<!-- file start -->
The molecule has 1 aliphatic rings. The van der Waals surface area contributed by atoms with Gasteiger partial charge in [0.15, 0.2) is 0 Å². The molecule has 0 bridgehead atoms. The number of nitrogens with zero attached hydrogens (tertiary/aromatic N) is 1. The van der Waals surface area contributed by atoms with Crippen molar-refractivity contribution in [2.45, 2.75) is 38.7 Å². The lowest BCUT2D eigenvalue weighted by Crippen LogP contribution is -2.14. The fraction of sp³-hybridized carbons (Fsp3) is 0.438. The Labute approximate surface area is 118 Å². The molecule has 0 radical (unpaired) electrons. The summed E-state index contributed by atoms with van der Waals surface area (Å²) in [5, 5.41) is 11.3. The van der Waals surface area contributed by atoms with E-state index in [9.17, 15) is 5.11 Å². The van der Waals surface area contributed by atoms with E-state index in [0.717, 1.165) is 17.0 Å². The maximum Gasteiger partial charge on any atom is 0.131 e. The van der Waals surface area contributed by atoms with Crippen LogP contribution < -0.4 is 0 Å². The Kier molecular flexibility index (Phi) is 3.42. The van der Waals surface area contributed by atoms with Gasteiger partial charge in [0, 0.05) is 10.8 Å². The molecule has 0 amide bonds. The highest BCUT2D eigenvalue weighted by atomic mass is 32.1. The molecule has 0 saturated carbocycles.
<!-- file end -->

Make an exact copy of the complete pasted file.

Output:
The molecule has 1 aliphatic rings. The van der Waals surface area contributed by atoms with Gasteiger partial charge in [0.15, 0.2) is 0 Å². The molecule has 0 bridgehead atoms. The number of nitrogens with zero attached hydrogens (tertiary/aromatic N) is 1. The van der Waals surface area contributed by atoms with Crippen molar-refractivity contribution in [2.45, 2.75) is 38.7 Å². The lowest BCUT2D eigenvalue weighted by Crippen LogP contribution is -2.14. The fraction of sp³-hybridized carbons (Fsp3) is 0.438. The Labute approximate surface area is 118 Å². The molecule has 0 radical (unpaired) electrons. The summed E-state index contributed by atoms with van der Waals surface area (Å²) in [5, 5.41) is 11.3. The van der Waals surface area contributed by atoms with E-state index in [9.17, 15) is 5.11 Å². The van der Waals surface area contributed by atoms with E-state index in [0.717, 1.165) is 17.0 Å². The maximum Gasteiger partial charge on any atom is 0.131 e. The van der Waals surface area contributed by atoms with Crippen LogP contribution < -0.4 is 0 Å². The Kier molecular flexibility index (Phi) is 3.42. The van der Waals surface area contributed by atoms with Gasteiger partial charge in [0, 0.05) is 10.8 Å². The molecule has 0 amide bonds. The highest BCUT2D eigenvalue weighted by atomic mass is 32.1. The molecule has 0 saturated carbocycles.